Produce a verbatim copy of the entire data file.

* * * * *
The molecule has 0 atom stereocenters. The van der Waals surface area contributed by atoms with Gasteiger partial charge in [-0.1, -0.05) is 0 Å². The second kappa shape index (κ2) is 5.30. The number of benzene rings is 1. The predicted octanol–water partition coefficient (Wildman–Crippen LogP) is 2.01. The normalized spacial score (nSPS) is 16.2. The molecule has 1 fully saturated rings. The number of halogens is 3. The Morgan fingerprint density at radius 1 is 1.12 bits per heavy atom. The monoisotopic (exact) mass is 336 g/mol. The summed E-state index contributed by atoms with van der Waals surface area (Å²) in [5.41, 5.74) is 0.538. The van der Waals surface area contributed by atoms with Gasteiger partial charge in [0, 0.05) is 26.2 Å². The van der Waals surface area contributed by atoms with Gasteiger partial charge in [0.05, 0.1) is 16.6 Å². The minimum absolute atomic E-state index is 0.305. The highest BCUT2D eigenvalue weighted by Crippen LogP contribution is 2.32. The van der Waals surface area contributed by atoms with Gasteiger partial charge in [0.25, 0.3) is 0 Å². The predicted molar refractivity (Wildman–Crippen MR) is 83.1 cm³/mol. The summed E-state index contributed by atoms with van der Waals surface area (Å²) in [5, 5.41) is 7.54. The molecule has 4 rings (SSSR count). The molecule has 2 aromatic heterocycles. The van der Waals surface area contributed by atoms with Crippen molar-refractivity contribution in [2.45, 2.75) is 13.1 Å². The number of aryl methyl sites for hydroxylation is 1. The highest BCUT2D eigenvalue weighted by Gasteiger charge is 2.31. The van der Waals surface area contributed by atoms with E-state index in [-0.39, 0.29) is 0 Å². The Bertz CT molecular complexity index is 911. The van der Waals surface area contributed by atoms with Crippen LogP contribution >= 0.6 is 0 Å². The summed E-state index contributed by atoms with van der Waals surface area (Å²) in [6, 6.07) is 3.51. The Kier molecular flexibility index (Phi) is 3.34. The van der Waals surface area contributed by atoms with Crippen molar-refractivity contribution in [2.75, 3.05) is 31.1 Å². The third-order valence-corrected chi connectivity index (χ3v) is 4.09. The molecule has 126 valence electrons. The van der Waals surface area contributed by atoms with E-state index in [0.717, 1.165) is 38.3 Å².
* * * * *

The molecule has 0 atom stereocenters. The van der Waals surface area contributed by atoms with Gasteiger partial charge in [-0.1, -0.05) is 0 Å². The second kappa shape index (κ2) is 5.30. The number of benzene rings is 1. The predicted octanol–water partition coefficient (Wildman–Crippen LogP) is 2.01. The normalized spacial score (nSPS) is 16.2. The molecule has 1 fully saturated rings. The number of halogens is 3. The Morgan fingerprint density at radius 1 is 1.12 bits per heavy atom. The monoisotopic (exact) mass is 336 g/mol. The summed E-state index contributed by atoms with van der Waals surface area (Å²) in [5.41, 5.74) is 0.538. The van der Waals surface area contributed by atoms with Gasteiger partial charge in [0, 0.05) is 26.2 Å². The van der Waals surface area contributed by atoms with Gasteiger partial charge in [0.05, 0.1) is 16.6 Å². The minimum absolute atomic E-state index is 0.305. The highest BCUT2D eigenvalue weighted by Crippen LogP contribution is 2.32. The van der Waals surface area contributed by atoms with Gasteiger partial charge in [0.25, 0.3) is 0 Å². The predicted molar refractivity (Wildman–Crippen MR) is 83.1 cm³/mol. The summed E-state index contributed by atoms with van der Waals surface area (Å²) in [5, 5.41) is 7.54. The molecule has 4 rings (SSSR count). The molecule has 2 aromatic heterocycles. The van der Waals surface area contributed by atoms with Crippen molar-refractivity contribution in [2.45, 2.75) is 13.1 Å². The number of aryl methyl sites for hydroxylation is 1. The highest BCUT2D eigenvalue weighted by Gasteiger charge is 2.31. The van der Waals surface area contributed by atoms with E-state index in [-0.39, 0.29) is 0 Å². The Bertz CT molecular complexity index is 911. The van der Waals surface area contributed by atoms with Crippen LogP contribution >= 0.6 is 0 Å². The summed E-state index contributed by atoms with van der Waals surface area (Å²) in [6, 6.07) is 3.51. The Kier molecular flexibility index (Phi) is 3.34. The van der Waals surface area contributed by atoms with Crippen molar-refractivity contribution in [2.75, 3.05) is 31.1 Å². The third-order valence-corrected chi connectivity index (χ3v) is 4.09. The molecule has 126 valence electrons. The van der Waals surface area contributed by atoms with E-state index in [0.717, 1.165) is 38.3 Å².